When I saw Come To Daddy at Summerhall, the level of collaboration between Metcalfe and the cast was evident throughout, and my impression of the show, after gaining his insights, have taken on an autobiographical light around Metcalfe’s presence.

 

Galiana&Nikolchev's The Useless Room: The Last One

Galiana&Nikolchev’s The Useless Room: The Last One

 

Legacy and combinations of old and new are also apparent within The Last One by Galiana&Nikolchev’s The Useless Room, the second performance I saw at the Bruford in Summerhall 2018 programme. This performance piece presents a violent and primal landscape where European and American interpretations of contemporary performance practices collide. The company have used the death of the final kauaʻi ʻōʻō bird to explore the philosophical anxieties of Polish philosopher Witkacy. Metal buckets filled with rocks swing backwards and forwards, with performers diving underneath them. Centre stage, a barefoot, petite woman attempts to balance on a crudely assembled pile of boulders without injuring herself.

The piece has an aesthetic similar to work of performance makers like Jan Fabre; the movement is precise whilst also free and liberating in its execution and deals with the highly conceptual aspects that it brings forward in the here and now, rooted in physical exploration. The company met while in residence at The Grotowski Institute, and there is a clear continuation of those Polish roots in the piece’s physical nature. These Polish roots are what got them to Summerhall this year. According to Rose Bruford’s Head of School of Performance, Niamh Dowling, who has taken up much of the programming for Bruford in Summerhall, The Useless Room were programmed due to their ‘physical approach to making theatre that is such a part of the ethos and history of programmes and staff at Rose Bruford College working on programmes such as BA(Hons) European Theatre Arts, MA Actor/Performer Training and BA(Hons) Actor Musicianship.’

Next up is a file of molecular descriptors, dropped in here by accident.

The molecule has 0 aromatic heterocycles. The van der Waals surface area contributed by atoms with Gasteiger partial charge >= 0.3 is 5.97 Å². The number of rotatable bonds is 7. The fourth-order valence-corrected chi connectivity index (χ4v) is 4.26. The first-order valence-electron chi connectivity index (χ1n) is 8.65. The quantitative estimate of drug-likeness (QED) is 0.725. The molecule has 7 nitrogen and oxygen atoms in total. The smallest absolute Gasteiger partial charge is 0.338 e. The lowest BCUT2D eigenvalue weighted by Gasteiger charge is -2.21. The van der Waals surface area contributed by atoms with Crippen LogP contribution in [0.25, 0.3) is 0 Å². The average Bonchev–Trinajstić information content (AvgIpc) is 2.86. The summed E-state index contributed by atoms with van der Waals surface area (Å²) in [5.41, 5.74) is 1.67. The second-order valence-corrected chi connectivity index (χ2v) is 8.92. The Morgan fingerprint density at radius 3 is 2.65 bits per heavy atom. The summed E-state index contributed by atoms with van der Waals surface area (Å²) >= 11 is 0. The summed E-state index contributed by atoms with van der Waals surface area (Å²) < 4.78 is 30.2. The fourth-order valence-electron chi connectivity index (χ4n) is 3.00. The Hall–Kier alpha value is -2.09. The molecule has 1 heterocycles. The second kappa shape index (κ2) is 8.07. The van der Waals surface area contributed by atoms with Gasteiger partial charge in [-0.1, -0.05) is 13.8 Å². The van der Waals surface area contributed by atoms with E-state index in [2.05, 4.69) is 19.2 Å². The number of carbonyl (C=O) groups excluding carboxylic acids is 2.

Techniques that the company have inherited from The Grotowski Institute have not, however, stayed in stasis, but have been expanded by the company. Gema Galiana’s frantic and explosive movement sequences carry with them a Spanish flair, while the incorporation of text that exploits its American roots transforms Anthony Nikolchev and Julian Sandoval into beat poets, exchanging verse amongst decimated ruins. Upon watching, it is hard to decipher whether the American-ness of the text is down to the content itself or merely the dialectical contrast between the men’s speech and their Spanish co-performer, Galiana. However, what is certain is that the national identity of all three performer’s oozes into all aspects of the piece, while the Polish roots that their company’s practice is founded on are also visible. The Last One is a prime example of how a merging of national identities can produce a variety of interpretations of established theatre practices.

 

Rose Bruford: Ur-Medëa

Rose Bruford: Ur-Medëa